# 1989 AIME Problems/Problem 10

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## Problem

Let $a$, $b$, $c$ be the three sides of a triangle, and let $\alpha$, $\beta$, $\gamma$, be the angles opposite them. If $a^2+b^2=1989c^2$, find

$\frac{\cot \gamma}{\cot \alpha+\cot \beta}$

## Solution

### Solution 1

We draw the altitude $h$ to $c$, to get two right triangles.

$[asy] size(170); pair A = (0,0), B = (3, 0), C = (1, 4); pair P = .5*(C + reflect(A,B)*C); draw(A--B--C--cycle); draw(C--P, dotted); draw(rightanglemark(C,P, B, 4)); label("A", A, S); label("B", B, S); label("C", C, N); label("a", (B+C)/2, NE); label("b", (A+C)/2, NW); label("c", (A+B)/2, S); label("h", (C+P)/2, E);[/asy]$

Then $\cot{\alpha}+\cot{\beta}=\frac{c}{h}$, from the definition of the cotangent.

Let $K$ be the area of $\triangle ABC.$ Then $h=\frac{2K}{c}$, so $\cot{\alpha}+\cot{\beta}=\frac{c^2}{2K}$.

By identical logic, we can find similar expressions for the sums of the other two cotangents: \begin{align*} \cot \alpha + \cot \beta &= \frac{c^2}{2K} \\ \cot \beta + \cot \gamma &= \frac{a^2}{2K} \\ \cot \gamma + \cot \alpha &= \frac{b^2}{2K}. \end{align*} Adding the last two equations, subtracting the first, and dividing by 2, we get $$\cot \gamma = \frac{a^2 + b^2 - c^2}{4K}.$$ Therefore \begin{align*} \frac{\cot \gamma}{\cot \alpha + \cot \beta} &= \frac{(a^2 + b^2 - c^2)/(4K)}{c^2/(2K)} \\ &= \frac{a^2 + b^2 - c^2}{2c^2} \\ &= \frac{1989 c^2 - c^2}{2c^2} \\ &= \frac{1988}{2} = \boxed{994}. \end{align*}

### Solution 2

By the law of cosines, $$\cos \gamma = \frac{a^2 + b^2 - c^2}{2ab}.$$ So, by the extended law of sines, $$\cot \gamma = \frac{\cos \gamma}{\sin \gamma} = \frac{a^2 + b^2 - c^2}{2ab} \cdot \frac{2R}{c} = \frac{R}{abc} (a^2 + b^2 - c^2).$$ Identical logic works for the other two angles in the triangle. So, the cotangent of any angle in the triangle is directly proportional to the sum of the squares of the two adjacent sides, minus the square of the opposite side. Therefore $$\frac{\cot \gamma}{\cot \alpha + \cot \beta} = \frac{a^2 + b^2 - c^2}{(-a^2 + b^2 + c^2) + (a^2 - b^2 + c^2)} = \frac{a^2 + b^2 - c^2}{2c^2}.$$ We can then finish as in solution 1.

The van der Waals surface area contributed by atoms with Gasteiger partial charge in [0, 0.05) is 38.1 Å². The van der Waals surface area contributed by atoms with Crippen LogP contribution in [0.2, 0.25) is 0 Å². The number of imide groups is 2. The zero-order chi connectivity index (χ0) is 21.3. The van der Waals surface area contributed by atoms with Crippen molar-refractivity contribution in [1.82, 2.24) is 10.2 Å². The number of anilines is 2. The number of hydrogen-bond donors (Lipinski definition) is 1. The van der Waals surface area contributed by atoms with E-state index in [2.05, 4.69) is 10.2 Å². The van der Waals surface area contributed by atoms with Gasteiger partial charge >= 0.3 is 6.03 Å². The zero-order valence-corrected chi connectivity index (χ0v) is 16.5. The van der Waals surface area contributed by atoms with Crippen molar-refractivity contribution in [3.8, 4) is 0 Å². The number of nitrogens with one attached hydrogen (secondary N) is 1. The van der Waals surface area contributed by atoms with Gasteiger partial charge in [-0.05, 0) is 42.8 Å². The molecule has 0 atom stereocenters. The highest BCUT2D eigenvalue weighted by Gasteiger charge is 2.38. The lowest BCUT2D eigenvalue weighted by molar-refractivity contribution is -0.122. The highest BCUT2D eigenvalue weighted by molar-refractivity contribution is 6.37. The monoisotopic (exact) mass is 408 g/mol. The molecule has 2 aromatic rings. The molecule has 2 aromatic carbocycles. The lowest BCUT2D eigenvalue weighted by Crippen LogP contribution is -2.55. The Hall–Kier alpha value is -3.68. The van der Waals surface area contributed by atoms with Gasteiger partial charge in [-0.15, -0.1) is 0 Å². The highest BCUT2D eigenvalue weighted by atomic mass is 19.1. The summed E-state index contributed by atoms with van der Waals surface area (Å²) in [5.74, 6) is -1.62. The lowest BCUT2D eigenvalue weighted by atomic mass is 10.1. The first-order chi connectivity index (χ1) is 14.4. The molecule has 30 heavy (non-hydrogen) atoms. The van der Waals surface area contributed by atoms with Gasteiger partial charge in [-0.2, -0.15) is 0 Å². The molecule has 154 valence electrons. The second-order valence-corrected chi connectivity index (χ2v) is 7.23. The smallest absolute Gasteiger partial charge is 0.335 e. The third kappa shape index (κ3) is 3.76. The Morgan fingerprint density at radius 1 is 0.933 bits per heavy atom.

### Solution 3

We start as in solution 1, though we'll write $A$ instead of $K$ for the area. Now we evaluate the numerator:

$$\cot{\gamma}=\frac{\cos{\gamma}}{\sin{\gamma}}$$

From the Law of Cosines and the sine area formula,

\begin{align*}\cos{\gamma}&=\frac{1988c^2}{2ab}\\ \sin{\gamma}&= \frac{2A}{ab}\\ \cot{\gamma}&= \frac{\cos \gamma}{\sin \gamma} = \frac{1988c^2}{4A} \end{align*}

Then $\frac{\cot \gamma}{\cot \alpha+\cot \beta}=\frac{\frac{1988c^2}{4A}}{\frac{c^2}{2A}}=\frac{1988}{2}=\boxed{994}$.

### Solution 4

\begin{align*} \cot{\alpha} + \cot{\beta} &= \frac {\cos{\alpha}}{\sin{\alpha}} + \frac {\cos{\beta}}{\sin{\beta}} = \frac {\sin{\alpha}\cos{\beta} + \cos{\alpha}\sin{\beta}}{\sin{\alpha}\sin{\beta}}\\ &= \frac {\sin{(\alpha + \beta)}}{\sin{\alpha}\sin{\beta}} = \frac {\sin{\gamma}}{\sin{\alpha}\sin{\beta}} \end{align*}

By the Law of Cosines,

$$a^2 + b^2 - 2ab\cos{\gamma} = c^2 = 1989c^2 - 2ab\cos{\gamma} \implies ab\cos{\gamma} = 994c^2$$

Now

\begin{align*}\frac {\cot{\gamma}}{\cot{\alpha} + \cot{\beta}} &= \frac {\cot{\gamma}\sin{\alpha}\sin{\beta}}{\sin{\gamma}} = \frac {\cos{\gamma}\sin{\alpha}\sin{\beta}}{\sin^2{\gamma}} = \frac {ab}{c^2}\cos{\gamma} = \frac {ab}{c^2} \cdot \frac {994c^2}{ab}\\ &= \boxed{994}\end{align*}

### Solution 5